– I point this out to those honorable senators who think that a departure has been made from the spirit of the Ottawa agreement. What, after ail, with a tariff wall equivalent to a 25 per cent, duty in the shape of exchange, will be the value of the agreement to the British manufacturer until the financial circumstances throughout the world considerably change? If we had done nothing but make the stipulation embodied in the Ottawa agreement, we should have been adhering to the policy upon which the Prime Minister went to the electors, and which has been referred to this afternoon by my honorable colleague from South Australia. From that policy the honorable senator read one extract only, namely, that the party objected to the ‘ wholesale raising of duties by ministerial fiction without reference to the Tariff Board, and with a subsequent brushing aside of its recommendations; but, on the same occasion as that on which the Prime Minister made that statement, namely, the 2nd December, 1931, he also said -
As to the future, the United Australia party would not, even where it has any disagreement with particular tariff items, engage in sudden drastic changes upon ministerial initiative, and without investigation by the Tariff Board. We believe that tariff changes of such a character may easily prove bad for industry and business generally, and, consequently, for employment. Where the tariff has been raised to what may be considered excessive levels without reference to the Tariff Board, we would submit cases for hearing as soon as practicable, and we would in broad principle abide by the recommendation of the board.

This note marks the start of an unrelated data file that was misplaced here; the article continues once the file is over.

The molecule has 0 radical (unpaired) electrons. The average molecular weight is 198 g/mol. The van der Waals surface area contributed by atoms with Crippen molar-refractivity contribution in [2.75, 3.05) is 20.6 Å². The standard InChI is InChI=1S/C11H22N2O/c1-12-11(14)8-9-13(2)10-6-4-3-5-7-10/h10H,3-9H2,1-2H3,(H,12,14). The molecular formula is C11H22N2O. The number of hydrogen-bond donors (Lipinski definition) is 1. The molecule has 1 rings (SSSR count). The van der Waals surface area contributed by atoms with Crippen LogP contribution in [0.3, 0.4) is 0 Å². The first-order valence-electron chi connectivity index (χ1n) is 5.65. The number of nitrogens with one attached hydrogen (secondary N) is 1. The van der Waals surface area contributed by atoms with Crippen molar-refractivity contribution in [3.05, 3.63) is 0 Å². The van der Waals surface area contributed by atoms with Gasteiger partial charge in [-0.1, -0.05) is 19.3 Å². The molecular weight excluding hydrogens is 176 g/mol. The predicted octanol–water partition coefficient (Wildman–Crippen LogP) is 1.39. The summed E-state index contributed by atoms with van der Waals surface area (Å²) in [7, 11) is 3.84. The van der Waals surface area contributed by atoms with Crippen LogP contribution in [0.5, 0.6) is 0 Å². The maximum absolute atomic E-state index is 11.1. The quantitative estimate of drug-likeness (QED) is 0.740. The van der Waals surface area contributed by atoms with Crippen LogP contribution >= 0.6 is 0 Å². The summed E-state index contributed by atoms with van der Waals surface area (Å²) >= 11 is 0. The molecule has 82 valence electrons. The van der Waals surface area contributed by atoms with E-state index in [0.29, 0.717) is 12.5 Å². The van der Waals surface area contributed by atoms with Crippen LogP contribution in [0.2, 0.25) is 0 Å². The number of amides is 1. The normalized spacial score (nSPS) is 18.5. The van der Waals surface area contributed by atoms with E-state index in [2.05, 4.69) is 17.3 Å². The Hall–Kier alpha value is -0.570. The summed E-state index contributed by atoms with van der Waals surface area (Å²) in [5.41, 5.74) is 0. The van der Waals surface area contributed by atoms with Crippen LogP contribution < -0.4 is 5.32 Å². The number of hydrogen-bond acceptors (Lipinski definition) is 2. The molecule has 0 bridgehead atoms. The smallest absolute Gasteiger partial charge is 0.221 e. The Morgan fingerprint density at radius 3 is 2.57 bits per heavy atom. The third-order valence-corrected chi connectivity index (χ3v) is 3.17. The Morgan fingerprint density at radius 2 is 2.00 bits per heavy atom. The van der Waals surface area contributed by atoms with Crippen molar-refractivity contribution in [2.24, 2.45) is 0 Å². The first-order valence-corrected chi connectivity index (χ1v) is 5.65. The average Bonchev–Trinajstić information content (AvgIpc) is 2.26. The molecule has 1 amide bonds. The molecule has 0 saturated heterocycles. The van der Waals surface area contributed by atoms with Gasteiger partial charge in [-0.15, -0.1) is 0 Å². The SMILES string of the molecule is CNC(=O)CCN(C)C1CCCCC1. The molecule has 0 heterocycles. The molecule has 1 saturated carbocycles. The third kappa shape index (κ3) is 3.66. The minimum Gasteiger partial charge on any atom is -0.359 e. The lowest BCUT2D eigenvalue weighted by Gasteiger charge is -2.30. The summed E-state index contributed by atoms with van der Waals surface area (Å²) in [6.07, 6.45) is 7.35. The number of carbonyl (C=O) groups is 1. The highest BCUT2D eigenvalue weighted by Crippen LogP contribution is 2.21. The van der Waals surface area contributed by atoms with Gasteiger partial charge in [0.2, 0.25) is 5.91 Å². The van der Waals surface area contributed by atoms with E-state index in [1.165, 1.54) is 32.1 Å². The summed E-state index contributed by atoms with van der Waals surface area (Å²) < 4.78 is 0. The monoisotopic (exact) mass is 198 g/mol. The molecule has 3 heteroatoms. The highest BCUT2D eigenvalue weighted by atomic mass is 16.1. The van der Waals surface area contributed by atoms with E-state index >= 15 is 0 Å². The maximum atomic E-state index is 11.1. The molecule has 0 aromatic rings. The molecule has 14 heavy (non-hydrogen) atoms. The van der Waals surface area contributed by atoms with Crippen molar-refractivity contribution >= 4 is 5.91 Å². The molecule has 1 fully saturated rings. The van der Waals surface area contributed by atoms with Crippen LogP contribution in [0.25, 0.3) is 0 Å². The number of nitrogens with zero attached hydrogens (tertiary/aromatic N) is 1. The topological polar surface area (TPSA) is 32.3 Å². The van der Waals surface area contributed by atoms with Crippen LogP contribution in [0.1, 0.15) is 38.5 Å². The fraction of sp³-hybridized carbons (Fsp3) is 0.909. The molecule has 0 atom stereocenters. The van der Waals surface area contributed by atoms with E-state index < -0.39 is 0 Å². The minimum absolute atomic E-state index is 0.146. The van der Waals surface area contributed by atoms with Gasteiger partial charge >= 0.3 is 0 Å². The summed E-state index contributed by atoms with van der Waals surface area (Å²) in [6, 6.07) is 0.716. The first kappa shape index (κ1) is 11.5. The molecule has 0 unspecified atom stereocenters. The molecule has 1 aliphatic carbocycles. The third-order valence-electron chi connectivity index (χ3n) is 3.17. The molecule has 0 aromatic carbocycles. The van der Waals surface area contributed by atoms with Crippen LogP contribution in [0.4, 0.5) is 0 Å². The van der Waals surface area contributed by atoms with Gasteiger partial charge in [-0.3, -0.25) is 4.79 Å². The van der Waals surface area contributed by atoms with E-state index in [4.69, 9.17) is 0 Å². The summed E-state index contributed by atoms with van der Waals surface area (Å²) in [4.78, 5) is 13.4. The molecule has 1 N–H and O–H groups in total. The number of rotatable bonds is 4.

That policy, on which this Government was elected, was announced to the British delegation, and was embodied in the Ottawa agreement. I venture to think that it is a policy which this country is in honour bound to apply and abide by, because of the statutory contract contained in the agreement.
– Did not the leader of the Country party, Dr.
Earle Page, announce practically the same policy?
– Yes. Perhans it would be interesting to contrast the pronouncement of the Prime Minister with that contained in a speech by the leader of the Country party on the 1st December, 1931, in which he said -
Where it was proved that manufacturing industries were being conducted on inefficient and uneconomic lines, or were profiteering at the expense of the public, the party would not support protection for them. To ascertain which were the efficient and economic industries in relation to Australian consumers, the party would refer a carefully-planned basis of investigation to the Tariff Board.
– The Minister should read the whole of the speech, not merely extracts from it.